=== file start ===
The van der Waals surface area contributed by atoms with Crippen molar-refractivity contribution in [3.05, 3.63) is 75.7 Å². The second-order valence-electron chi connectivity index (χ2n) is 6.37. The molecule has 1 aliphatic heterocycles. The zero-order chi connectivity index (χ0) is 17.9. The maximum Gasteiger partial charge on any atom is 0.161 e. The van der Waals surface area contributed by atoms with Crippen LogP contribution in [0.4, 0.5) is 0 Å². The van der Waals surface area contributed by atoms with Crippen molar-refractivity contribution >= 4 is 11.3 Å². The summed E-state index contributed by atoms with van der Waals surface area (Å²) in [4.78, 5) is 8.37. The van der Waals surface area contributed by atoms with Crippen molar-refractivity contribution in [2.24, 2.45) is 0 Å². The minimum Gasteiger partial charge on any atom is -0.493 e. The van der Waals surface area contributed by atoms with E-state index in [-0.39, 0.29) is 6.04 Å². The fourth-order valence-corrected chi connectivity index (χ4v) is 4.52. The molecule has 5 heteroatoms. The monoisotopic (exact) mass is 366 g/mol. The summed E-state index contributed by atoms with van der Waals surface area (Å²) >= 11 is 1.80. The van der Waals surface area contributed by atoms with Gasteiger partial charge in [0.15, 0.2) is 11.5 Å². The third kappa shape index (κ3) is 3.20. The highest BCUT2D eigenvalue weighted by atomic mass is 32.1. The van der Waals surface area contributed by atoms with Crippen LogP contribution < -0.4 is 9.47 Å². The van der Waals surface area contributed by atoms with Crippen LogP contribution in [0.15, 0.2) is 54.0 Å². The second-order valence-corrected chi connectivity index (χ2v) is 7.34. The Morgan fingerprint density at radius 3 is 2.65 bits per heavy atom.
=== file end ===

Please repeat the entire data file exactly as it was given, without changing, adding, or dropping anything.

The van der Waals surface area contributed by atoms with Crippen molar-refractivity contribution in [3.05, 3.63) is 75.7 Å². The second-order valence-electron chi connectivity index (χ2n) is 6.37. The molecule has 1 aliphatic heterocycles. The zero-order chi connectivity index (χ0) is 17.9. The maximum Gasteiger partial charge on any atom is 0.161 e. The van der Waals surface area contributed by atoms with Crippen LogP contribution in [0.4, 0.5) is 0 Å². The van der Waals surface area contributed by atoms with Crippen molar-refractivity contribution >= 4 is 11.3 Å². The summed E-state index contributed by atoms with van der Waals surface area (Å²) in [4.78, 5) is 8.37. The van der Waals surface area contributed by atoms with Crippen molar-refractivity contribution in [2.24, 2.45) is 0 Å². The minimum Gasteiger partial charge on any atom is -0.493 e. The van der Waals surface area contributed by atoms with E-state index in [-0.39, 0.29) is 6.04 Å². The fourth-order valence-corrected chi connectivity index (χ4v) is 4.52. The molecule has 5 heteroatoms. The monoisotopic (exact) mass is 366 g/mol. The summed E-state index contributed by atoms with van der Waals surface area (Å²) >= 11 is 1.80. The van der Waals surface area contributed by atoms with Gasteiger partial charge in [0.15, 0.2) is 11.5 Å². The third kappa shape index (κ3) is 3.20. The highest BCUT2D eigenvalue weighted by atomic mass is 32.1. The van der Waals surface area contributed by atoms with Crippen LogP contribution < -0.4 is 9.47 Å². The van der Waals surface area contributed by atoms with Crippen LogP contribution in [0.15, 0.2) is 54.0 Å². The second-order valence-corrected chi connectivity index (χ2v) is 7.34. The Morgan fingerprint density at radius 3 is 2.65 bits per heavy atom.